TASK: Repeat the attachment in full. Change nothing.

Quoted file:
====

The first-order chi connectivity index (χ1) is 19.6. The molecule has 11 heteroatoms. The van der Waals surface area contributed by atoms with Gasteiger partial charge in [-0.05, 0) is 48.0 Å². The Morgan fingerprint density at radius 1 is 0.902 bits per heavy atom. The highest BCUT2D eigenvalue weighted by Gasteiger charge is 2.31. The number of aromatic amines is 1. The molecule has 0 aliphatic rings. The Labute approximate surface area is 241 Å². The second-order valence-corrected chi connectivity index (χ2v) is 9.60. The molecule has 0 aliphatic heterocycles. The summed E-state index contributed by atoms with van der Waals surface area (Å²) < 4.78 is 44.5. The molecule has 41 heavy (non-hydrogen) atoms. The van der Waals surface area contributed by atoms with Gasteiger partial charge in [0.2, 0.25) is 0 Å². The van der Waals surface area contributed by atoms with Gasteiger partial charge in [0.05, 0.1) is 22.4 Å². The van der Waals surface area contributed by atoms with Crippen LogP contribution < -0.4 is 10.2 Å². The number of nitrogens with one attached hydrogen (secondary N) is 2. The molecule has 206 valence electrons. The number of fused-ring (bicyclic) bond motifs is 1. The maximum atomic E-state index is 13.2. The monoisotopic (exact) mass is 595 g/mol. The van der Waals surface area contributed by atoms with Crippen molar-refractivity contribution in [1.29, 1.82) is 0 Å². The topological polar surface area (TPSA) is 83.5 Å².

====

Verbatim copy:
The first-order chi connectivity index (χ1) is 19.6. The molecule has 11 heteroatoms. The van der Waals surface area contributed by atoms with Gasteiger partial charge in [-0.05, 0) is 48.0 Å². The Morgan fingerprint density at radius 1 is 0.902 bits per heavy atom. The highest BCUT2D eigenvalue weighted by Gasteiger charge is 2.31. The number of aromatic amines is 1. The molecule has 0 aliphatic rings. The Labute approximate surface area is 241 Å². The second-order valence-corrected chi connectivity index (χ2v) is 9.60. The molecule has 0 aliphatic heterocycles. The summed E-state index contributed by atoms with van der Waals surface area (Å²) < 4.78 is 44.5. The molecule has 41 heavy (non-hydrogen) atoms. The van der Waals surface area contributed by atoms with Gasteiger partial charge in [0.2, 0.25) is 0 Å². The van der Waals surface area contributed by atoms with Gasteiger partial charge in [0.05, 0.1) is 22.4 Å². The van der Waals surface area contributed by atoms with Crippen LogP contribution < -0.4 is 10.2 Å². The number of nitrogens with one attached hydrogen (secondary N) is 2. The molecule has 206 valence electrons. The number of fused-ring (bicyclic) bond motifs is 1. The maximum atomic E-state index is 13.2. The monoisotopic (exact) mass is 595 g/mol. The van der Waals surface area contributed by atoms with Crippen molar-refractivity contribution in [1.29, 1.82) is 0 Å². The topological polar surface area (TPSA) is 83.5 Å².